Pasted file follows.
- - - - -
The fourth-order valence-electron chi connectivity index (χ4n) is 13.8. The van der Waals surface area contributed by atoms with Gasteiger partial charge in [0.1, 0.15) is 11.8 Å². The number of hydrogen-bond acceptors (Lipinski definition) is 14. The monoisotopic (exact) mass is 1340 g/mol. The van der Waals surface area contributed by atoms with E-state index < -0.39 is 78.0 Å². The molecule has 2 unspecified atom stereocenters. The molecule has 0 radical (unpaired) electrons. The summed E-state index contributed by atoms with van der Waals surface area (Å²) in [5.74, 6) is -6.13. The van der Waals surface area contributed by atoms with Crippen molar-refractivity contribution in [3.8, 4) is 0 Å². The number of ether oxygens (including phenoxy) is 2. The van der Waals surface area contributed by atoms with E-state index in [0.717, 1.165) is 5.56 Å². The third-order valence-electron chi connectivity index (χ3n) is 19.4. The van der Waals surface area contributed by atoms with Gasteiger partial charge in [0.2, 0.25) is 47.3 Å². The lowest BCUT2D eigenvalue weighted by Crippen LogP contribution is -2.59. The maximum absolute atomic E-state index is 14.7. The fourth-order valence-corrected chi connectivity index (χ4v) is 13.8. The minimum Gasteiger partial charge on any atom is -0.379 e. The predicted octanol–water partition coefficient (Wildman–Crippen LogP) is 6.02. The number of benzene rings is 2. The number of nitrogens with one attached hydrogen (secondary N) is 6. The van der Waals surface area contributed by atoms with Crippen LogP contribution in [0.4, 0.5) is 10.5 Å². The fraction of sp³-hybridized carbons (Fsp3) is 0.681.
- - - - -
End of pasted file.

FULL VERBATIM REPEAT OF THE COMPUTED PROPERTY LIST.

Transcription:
The fourth-order valence-electron chi connectivity index (χ4n) is 13.8. The van der Waals surface area contributed by atoms with Gasteiger partial charge in [0.1, 0.15) is 11.8 Å². The number of hydrogen-bond acceptors (Lipinski definition) is 14. The monoisotopic (exact) mass is 1340 g/mol. The van der Waals surface area contributed by atoms with E-state index < -0.39 is 78.0 Å². The molecule has 2 unspecified atom stereocenters. The molecule has 0 radical (unpaired) electrons. The summed E-state index contributed by atoms with van der Waals surface area (Å²) in [5.74, 6) is -6.13. The van der Waals surface area contributed by atoms with Crippen molar-refractivity contribution in [3.8, 4) is 0 Å². The number of ether oxygens (including phenoxy) is 2. The van der Waals surface area contributed by atoms with E-state index in [0.717, 1.165) is 5.56 Å². The third-order valence-electron chi connectivity index (χ3n) is 19.4. The van der Waals surface area contributed by atoms with Gasteiger partial charge in [0.2, 0.25) is 47.3 Å². The lowest BCUT2D eigenvalue weighted by Crippen LogP contribution is -2.59. The maximum absolute atomic E-state index is 14.7. The fourth-order valence-corrected chi connectivity index (χ4v) is 13.8. The minimum Gasteiger partial charge on any atom is -0.379 e. The predicted octanol–water partition coefficient (Wildman–Crippen LogP) is 6.02. The number of benzene rings is 2. The number of nitrogens with one attached hydrogen (secondary N) is 6. The van der Waals surface area contributed by atoms with Crippen LogP contribution in [0.4, 0.5) is 10.5 Å². The fraction of sp³-hybridized carbons (Fsp3) is 0.681.